'Firewitch' Cheddar Pinks
Dianthus gratianopolitanus 'Firewitch' has fringed, fragrant magenta blooms and grows just 6 inches tall. The major flush of bloom is in midspring to early summer, but the plant blooms sporadically in late summer and fall. It is hardy in Zones 3-8.
'Grans' Favorite' Border Pinks
Dianthus 'Grans' Favorite' is an old-fashioned scented pink with double miniature carnationlike pink blooms with raspberry-red edging.
Dianthus caryophyllus is the same species grown as a cut flower by florists. Hardy in Zones 8-10, it produces sprays of spicily scented blooms on stems 18-30 inches long. It may need staking in the garden.
'Ideal Violet' Hybrid Dianthus
Dianthus 'Ideal Violet' is bred for winter cold resistance and summer heat tolerance. It is an excellent cool-season annual or short-lived perennial with fragrant red-violet blooms on 10- to 12-inch-tall plants.
'La Bourboule Pink' Cheddar Pinks
Dianthus gratianopolitanus 'La Bourboule Pink' forms a compact mound of foliage no more than an inch or two tall. Magenta pink flowers rise several inches above the blue-green foliage in mid- to late spring.
'Red Maiden' Maiden Pinks
Dianthus deltoides 'Red Maiden' is hot pink and forms a mat of deep green foliage on which 12-inch-tall flowers appear in late spring. It is hardy in Zones 3-8.
'Rose de Mai' Border Pinks
Dianthus plumarius 'Rose de Mai', also sometimes called gillyflower, is an old-fashioned flower with highly fragrant pale pink blooms in midspring to early summer. It is hardy in Zones 4-10.
'Sooty' Sweet William
Dianthus barbatus nigrescens 'Sooty' has unique maroon-tinged foliage and dark red flowers with wonderful Sweet William fragrance.
'Spotty' Cheddar Pinks
Dianthus gratianopolitanus 'Spotty' gets its name from its charming spotted flowers, which are dark pink spotted with lighter pink.
Dianthus barbatus is a biennial or short-lived perennial. Allow it to self-seed in the garden to ensure its return the following year. It is a great addition to the cottage garden with its 2-foot-tall clusters of fragrant red, pink, white, or bicolor blooms.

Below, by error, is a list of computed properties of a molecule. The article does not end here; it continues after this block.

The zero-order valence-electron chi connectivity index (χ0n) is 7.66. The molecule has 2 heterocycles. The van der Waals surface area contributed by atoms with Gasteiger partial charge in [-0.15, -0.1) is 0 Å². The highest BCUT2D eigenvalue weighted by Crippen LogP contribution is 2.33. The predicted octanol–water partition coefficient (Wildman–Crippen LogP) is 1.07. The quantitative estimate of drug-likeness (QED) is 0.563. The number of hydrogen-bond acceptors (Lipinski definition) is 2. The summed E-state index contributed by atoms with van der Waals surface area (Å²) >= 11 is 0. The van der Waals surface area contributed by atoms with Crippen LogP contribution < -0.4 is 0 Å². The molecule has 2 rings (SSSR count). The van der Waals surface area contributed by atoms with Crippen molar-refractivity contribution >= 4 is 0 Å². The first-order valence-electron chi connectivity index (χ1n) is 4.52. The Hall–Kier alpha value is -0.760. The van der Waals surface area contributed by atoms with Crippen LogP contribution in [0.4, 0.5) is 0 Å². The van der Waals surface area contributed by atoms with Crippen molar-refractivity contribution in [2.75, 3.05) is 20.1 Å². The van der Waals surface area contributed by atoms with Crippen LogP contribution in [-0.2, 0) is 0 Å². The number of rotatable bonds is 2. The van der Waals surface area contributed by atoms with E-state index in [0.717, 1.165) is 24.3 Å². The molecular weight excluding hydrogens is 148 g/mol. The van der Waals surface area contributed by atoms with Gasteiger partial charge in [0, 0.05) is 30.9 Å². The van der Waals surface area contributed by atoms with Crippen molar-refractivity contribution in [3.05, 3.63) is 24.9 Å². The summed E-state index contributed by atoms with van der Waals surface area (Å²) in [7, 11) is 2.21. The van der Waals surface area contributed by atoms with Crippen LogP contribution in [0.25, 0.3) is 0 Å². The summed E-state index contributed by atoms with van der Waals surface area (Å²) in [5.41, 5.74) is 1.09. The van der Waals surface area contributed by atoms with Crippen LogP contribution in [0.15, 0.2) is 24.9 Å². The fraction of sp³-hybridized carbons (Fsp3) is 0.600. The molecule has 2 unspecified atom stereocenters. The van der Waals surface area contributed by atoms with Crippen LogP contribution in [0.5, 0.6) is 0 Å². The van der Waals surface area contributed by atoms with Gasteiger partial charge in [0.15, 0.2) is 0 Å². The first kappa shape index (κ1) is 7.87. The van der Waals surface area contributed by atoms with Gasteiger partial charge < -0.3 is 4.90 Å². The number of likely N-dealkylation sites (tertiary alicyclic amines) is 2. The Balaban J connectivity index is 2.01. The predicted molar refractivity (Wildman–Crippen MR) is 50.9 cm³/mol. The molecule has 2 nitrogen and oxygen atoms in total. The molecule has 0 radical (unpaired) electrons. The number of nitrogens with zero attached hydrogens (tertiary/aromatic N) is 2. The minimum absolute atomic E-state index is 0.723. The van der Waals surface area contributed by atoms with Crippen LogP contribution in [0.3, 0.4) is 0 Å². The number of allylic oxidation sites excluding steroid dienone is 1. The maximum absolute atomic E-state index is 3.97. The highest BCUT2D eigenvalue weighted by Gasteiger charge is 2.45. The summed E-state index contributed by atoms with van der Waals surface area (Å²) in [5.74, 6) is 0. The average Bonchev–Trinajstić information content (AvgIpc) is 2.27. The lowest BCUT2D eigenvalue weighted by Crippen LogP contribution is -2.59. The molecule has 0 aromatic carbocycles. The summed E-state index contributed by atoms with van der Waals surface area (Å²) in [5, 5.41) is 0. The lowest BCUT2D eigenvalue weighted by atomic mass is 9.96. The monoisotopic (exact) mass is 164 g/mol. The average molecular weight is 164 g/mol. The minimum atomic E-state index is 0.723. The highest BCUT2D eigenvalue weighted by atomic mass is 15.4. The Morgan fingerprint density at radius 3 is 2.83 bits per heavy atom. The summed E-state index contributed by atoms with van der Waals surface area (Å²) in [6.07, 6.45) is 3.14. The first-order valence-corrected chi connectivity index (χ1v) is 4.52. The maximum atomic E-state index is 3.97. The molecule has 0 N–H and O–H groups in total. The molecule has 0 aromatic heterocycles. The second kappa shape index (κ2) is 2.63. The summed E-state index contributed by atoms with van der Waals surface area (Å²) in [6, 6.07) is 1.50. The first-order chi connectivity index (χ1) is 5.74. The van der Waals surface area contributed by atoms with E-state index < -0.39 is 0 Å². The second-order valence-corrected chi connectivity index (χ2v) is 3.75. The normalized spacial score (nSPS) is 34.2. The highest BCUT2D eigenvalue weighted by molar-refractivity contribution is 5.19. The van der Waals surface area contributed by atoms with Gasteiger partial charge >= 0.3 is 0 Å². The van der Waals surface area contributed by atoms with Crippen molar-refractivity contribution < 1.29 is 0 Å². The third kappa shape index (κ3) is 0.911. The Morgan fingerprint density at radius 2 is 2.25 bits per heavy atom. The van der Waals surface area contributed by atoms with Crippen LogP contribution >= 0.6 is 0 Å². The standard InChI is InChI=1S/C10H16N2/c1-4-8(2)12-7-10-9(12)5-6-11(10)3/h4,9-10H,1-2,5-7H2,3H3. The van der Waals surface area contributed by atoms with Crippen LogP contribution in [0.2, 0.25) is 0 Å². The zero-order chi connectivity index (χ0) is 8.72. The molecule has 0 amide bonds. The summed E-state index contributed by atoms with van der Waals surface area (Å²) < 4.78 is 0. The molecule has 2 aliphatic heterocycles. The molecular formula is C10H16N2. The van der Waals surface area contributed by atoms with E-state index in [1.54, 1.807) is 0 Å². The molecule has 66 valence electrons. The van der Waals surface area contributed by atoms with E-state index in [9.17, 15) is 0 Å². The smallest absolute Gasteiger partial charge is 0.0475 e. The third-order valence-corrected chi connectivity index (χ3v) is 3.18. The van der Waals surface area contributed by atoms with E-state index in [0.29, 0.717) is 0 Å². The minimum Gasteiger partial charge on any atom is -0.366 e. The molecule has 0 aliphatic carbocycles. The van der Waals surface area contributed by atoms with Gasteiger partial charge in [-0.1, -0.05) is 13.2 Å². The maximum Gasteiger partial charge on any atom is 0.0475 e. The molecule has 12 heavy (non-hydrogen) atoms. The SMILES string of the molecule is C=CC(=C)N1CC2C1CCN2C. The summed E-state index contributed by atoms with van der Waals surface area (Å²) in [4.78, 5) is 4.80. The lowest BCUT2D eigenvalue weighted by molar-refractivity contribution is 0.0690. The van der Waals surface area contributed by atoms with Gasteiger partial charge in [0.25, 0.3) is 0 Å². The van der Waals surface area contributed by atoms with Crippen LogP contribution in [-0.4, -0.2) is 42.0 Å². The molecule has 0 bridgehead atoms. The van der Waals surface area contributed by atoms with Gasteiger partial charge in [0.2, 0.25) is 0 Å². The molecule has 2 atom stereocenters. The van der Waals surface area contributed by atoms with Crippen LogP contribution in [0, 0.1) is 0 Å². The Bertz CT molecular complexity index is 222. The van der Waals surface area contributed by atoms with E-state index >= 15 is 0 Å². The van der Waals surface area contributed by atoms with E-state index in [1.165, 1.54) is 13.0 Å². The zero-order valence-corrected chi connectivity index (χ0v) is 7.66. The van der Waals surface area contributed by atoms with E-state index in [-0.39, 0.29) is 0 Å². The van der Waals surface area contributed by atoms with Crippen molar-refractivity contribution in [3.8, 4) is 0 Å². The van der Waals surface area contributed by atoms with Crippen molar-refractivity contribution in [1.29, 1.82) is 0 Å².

Dianthus Companion Plants
One of the longest bloomers in the garden, hardy geranium bears little flowers for months at a time. It produces jewel-tone, saucer-shape flowers above mounds of handsome lobed foliage. It needs full sun and is a tough and reliable plant, thriving in a wide assortment of soils. Many of the best are hybrids. Perennial geraniums may form large colonies.
Exciting new selections with incredible foliage patterns have put coralbells on the map. Previously enjoyed mainly for their spires of dainty reddish flowers, coralbells are now grown as much for the unusual mottling and veining of different-color leaves. The low clumps of long-stemmed evergreen or semi-evergreen lobed foliage make coralbells fine groundcover plants. They enjoy humus-rich, moisture-retaining soil. Beware of heaving in areas with very cold winters.
Named for the Greek goddess of the rainbow, iris indeed comes in a rainbow of colors and in many heights. All have the classic intricate flowers. The flowers are constructed with three upright "standard" petals and three drooping "fall" petals, which are often different colors. The falls may be "bearded" or not. Some cultivars bloom a second time in late summer. Some species prefer alkaline soil while others prefer acidic soil.
Garden Plans for Dianthus
Small-Space Spring Garden
You don't need a lot of space to create a great springtime display, thanks to this garden plan.
Butterfly Garden Plan
Create a lush island butterfly garden bed of flowers that will bring beautiful fluttering insects to your garden.
Easy Slope Garden Plan
This mix of easy annuals and tough perennials will beautify any slope. Follow this garden plan to get the look in your green space.
Soften a Fence with This Lush Border Garden Plan
The exciting plants included in this design will provide long-lasting color, fragrance, and texture that will leave you saying, "What fence?"
Bask in tropical delight with this dreamy patio garden.